Joint Ventures and Partnerships
What are Joint Ventures and Partnerships?
Joint ventures and partnerships sound similar, but in fact each has a very different legal structure.
The goal is often the same, two (or more) parties come together to agree terms on how they will work together. They may call their relationship a ‘partnership’, but in fact it may not be a true ‘partnership’ at all.
In fact, in many cases its better that the legal structure created is not a partnership. Partners, generally speaking, share all profits and losses. The assets they bring into the partnership become partnership property and partnership law will imply all sorts of unexpected terms.
Often, a more correct structure for the ‘partnership arrangements’ would be to form a company, and to give each of the partners a share in the company. In that case, the parties would need to create a ‘Shareholder Agreement’ which would then set out their respective rights and obligations.
Alternatively, if a single-company structure is not appropriate, the two partners can remain independent, and create a ‘Joint Venture Agreement’ which can carefully document the terms agreed between the parties, without the agreement being considered a ‘legal partnership’ (with all the associated problems that can bring – see above).
Which structure is right for me?
One size does not fit all, so its important to discuss with your solicitor the purpose and aims of the partnership so that the best business structure can be chosen.
Often company structures are likely to be beneficial due to the limited liability protection given by a company and due to the ease in creating bank accounts, third party contracts and shareholdings which are readily understood and recognised by all those third parties who you’ll be dealing with.
For example, if you want to attract investors to invest in your project, a company structure is almost certainly going to be required. Also, if you want to be able to issue shares in your new business to employees, then again a company is the obvious and sometimes only choice.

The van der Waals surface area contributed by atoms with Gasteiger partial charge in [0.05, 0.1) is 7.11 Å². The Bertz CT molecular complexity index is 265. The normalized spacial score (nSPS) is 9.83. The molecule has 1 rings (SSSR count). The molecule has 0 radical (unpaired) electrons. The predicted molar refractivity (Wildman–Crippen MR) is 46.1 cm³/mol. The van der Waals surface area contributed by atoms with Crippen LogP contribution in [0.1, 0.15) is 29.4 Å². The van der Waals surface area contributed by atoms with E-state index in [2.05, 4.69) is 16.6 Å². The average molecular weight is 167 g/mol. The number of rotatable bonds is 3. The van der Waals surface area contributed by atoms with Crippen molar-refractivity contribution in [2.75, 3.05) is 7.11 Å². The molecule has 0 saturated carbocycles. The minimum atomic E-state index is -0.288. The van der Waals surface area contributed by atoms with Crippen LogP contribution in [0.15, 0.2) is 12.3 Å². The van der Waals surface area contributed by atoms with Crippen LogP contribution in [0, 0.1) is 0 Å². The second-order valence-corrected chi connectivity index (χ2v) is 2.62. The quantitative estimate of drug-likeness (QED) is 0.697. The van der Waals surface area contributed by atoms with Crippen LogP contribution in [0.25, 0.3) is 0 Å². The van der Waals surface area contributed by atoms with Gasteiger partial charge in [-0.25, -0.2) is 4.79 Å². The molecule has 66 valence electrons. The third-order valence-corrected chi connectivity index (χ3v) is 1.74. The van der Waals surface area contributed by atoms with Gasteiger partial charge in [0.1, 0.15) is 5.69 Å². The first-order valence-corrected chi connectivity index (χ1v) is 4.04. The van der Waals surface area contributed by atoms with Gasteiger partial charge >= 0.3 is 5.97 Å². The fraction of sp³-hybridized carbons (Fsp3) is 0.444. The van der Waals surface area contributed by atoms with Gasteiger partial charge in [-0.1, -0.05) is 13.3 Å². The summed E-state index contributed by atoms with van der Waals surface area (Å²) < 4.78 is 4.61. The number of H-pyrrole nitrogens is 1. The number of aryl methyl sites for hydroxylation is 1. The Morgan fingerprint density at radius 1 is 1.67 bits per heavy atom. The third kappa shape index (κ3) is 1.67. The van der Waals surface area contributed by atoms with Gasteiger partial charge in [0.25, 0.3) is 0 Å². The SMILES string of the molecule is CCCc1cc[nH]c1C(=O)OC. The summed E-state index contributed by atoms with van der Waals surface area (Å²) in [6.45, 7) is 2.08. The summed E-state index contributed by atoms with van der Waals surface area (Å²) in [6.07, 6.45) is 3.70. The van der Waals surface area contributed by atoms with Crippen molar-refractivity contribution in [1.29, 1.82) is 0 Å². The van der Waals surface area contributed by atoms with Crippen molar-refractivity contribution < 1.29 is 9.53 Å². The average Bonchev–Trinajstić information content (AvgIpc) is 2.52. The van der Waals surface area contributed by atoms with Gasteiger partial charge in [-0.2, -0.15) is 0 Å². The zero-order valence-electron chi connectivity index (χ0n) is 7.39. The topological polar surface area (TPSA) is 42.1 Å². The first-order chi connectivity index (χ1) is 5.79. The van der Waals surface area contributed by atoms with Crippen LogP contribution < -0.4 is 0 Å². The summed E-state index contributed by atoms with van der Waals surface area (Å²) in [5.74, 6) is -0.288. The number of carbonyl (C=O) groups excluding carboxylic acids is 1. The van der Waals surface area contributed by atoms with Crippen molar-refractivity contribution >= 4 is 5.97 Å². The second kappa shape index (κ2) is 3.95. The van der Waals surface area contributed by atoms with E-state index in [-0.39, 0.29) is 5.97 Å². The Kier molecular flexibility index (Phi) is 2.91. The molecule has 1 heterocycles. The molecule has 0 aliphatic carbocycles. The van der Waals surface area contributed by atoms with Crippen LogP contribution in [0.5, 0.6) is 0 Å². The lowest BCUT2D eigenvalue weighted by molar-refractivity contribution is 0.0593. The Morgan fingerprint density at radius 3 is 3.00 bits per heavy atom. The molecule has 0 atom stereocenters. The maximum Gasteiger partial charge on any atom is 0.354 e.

When is a partnership structure useful?
Partnership structures can be beneficial from a tax perspective, depending on the nature of the underlying business. Although, even then, a limited liability partnership (or ‘LLP’) may prove more effective and provide greater protection to the partners, rather than a simple individual partnership structure.
What about Joint Ventures?
A joint venture may remain a valid business structure where the two parties have their own existing corporate structures and wish to remain somewhat ‘separate’ from each other. A joint venture agreement can avoid the need to create a new jointly owned company, and to deal with the ownership and control issues that will arise in such a structure.
A joint venture can also be easier to terminate or unwind, with both parties simply going their separate ways, rather than having to address what happens to the assets and potential liabilities contained within a jointly owned company.
Sectors we work with
We provide services for a number of different sectors including start-ups, property developments, small businesses and more.
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